To state the obvious, 2020 has been a wild ride for the Vashon Food Bank. Highlights included: pivoting all of our programming to fall in line with sanitation and social distancing recommendations, on-boarding over 120 brand new volunteers, seeing an increase in overall donations and receiving the largest single donation, the property formerly known as DIG, that the organization has ever received, all while serving more of Vashon’s residents than ever before.
In our new COVID model, 110 to 120 households arrive onsite every Wednesday to fill out a detailed order form and wait in the parking lot for staff and volunteers to pack their groceries. For almost a decade, the Vashon Food Bank has had a home delivery program that sent custom-packed groceries to the doorsteps of 25 to 30 households per week. That number has jumped to an average of 140 households per week (a nearly 500% increase) leading us to dedicate every Thursday solely to home deliveries and to hire a Home Delivery Coordinator to manage and streamline the program.
In a matter of months, the Vashon Food Bank went from being the island’s third-largest “grocery store” to the island’s largest order and pick-up/delivery service.
In late spring, as we settled into our new grocery service models, a lingering question loomed large: how are we going to adapt our much-loved kids’ summer meal program, Picnics in the Park, to this new COVID reality when we cannot host a daily community gathering in a public park?
Because of our strong relationship with the Vashon Island School District, it took only a couple of brainstorming sessions for the answer to arrive. The food bank should provide the funding and volunteer labor to maintain an augmented version of the lunch pickup and delivery program that VISD designed earlier in the spring! Hence, the birth of Picnics To Go!, where free lunches and take-home activities were offered for pick-up at the high school and from select locations served by the Picnics To Go! school bus. From late June to the end of August, Picnics To Go! served 9,276 free and nutritious meals to anyone who wanted one; infant, youth, adult or senior.
In late September, after nearly seven months of running full speed and re-inventing on the fly, we decided to close the food bank for a staff in-service week. We spent this valuable time focusing on sidelined projects, reflecting on the major transitions we’ve managed through in the past eight months, and planning for the challenges that will come with winter in the Pacific Northwest.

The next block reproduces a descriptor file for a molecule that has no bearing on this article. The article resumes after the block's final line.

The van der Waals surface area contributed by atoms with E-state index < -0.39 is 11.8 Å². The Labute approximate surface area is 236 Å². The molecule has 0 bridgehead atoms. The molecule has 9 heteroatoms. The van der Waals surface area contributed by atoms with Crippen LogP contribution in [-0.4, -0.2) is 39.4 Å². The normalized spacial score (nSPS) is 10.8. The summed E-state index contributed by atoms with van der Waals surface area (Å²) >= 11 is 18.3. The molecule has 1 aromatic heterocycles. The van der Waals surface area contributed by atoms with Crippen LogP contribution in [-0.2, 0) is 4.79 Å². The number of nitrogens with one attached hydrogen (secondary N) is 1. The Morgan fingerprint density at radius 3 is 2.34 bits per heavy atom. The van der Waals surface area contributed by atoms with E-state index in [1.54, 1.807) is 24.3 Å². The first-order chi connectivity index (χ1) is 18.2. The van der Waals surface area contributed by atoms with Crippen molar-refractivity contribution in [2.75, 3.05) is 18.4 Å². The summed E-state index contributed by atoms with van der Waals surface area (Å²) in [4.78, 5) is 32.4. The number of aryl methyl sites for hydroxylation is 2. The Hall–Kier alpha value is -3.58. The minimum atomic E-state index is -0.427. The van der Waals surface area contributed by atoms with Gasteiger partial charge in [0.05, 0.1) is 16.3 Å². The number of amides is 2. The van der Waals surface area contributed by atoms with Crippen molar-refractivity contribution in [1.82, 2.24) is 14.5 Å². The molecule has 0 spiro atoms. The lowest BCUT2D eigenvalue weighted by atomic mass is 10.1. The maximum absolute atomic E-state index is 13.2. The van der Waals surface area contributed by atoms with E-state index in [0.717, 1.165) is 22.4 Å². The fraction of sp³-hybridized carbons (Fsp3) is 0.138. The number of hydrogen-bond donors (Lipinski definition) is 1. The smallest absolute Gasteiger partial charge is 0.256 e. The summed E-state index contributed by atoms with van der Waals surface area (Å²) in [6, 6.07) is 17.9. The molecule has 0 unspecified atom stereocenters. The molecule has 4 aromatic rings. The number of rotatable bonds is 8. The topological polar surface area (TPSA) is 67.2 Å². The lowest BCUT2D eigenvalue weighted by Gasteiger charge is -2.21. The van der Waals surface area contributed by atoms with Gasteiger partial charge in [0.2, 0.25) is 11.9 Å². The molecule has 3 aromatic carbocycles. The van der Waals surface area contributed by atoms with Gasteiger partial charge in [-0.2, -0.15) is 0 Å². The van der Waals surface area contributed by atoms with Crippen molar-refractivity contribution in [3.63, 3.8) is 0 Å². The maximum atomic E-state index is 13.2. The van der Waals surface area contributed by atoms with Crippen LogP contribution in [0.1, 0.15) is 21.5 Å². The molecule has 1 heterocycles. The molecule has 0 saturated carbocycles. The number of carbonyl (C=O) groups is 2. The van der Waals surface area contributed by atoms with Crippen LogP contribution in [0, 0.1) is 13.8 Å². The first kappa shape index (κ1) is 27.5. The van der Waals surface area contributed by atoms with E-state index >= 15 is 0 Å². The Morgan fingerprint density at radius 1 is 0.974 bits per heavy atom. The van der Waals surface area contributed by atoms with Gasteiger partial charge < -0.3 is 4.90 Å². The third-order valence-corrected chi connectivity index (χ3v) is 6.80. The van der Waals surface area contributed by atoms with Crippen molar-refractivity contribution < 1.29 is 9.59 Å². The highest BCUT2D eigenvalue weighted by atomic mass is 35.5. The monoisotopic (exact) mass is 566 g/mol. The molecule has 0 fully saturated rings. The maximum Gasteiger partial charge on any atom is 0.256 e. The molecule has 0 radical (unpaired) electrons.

In inclement weather, how will we get groceries to the doorsteps of those with gravel or dirt driveways that easily and frequently washout? How will we maintain a safe and comfortable work environment on the “packing floor” in freezing conditions when we currently rely on open doors for circulation and airflow? How, in the Pacific Northwest rain, can we keep paper grocery sacks and their precious contents dry as they move from the packing floor to volunteer drivers’ cars to customers’ doorsteps?
As staff mulled over these questions and took a step back to reflect on the important role the Vashon Food Bank plays in this community, a handful of words repeatedly bubbled up. Reliable, adaptable, dignity, abundance and inclusion were among them.
A recent nation-wide analysis conducted by Feeding America suggested that, in Washington, food insecurity (the state of being without reliable access to a sufficient quantity of affordable, nutritious food) is projected to increase by as much as 15% and the projected rate of childhood food insecurity will be 24 to 26%. Their models also predict that places that had relatively lower rates of food insecurity before COVID-19, like Vashon Island, will see the largest relative increases in food insecurity, though they will generally still have relatively lower rates.
Demand for the Vashon Food Bank’s grocery services has already seen an overall increase of about 20%. As the logistical challenges of grocery distribution mount and families continue to bear the economic burden of a COVID-fueled recession, we expect our service numbers to increase even more in the foreseeable future.
Because of the extreme generosity we’ve seen from this community, we are able to adapt in an ever-changing environment to provide an average of 60 pounds of nutritious groceries to 260 households every week. In a world that feels increasingly insecure, the Vashon Food Bank provides nutritious food, a basic human right, to Vashon residents so they can focus their energies on other important endeavors, like self-empowerment and civic engagement.
Thank you, to every donor and volunteer who has contributed in the past and to those who will contribute in the future, for helping us do this important work. And thank you, to every food bank customer, for your resourceful advocacy for yourselves and your families. The acts of giving and receiving are reciprocal and make this community stronger than it would otherwise be.
Emily Scott is the executive director of the Vashon Food Bank.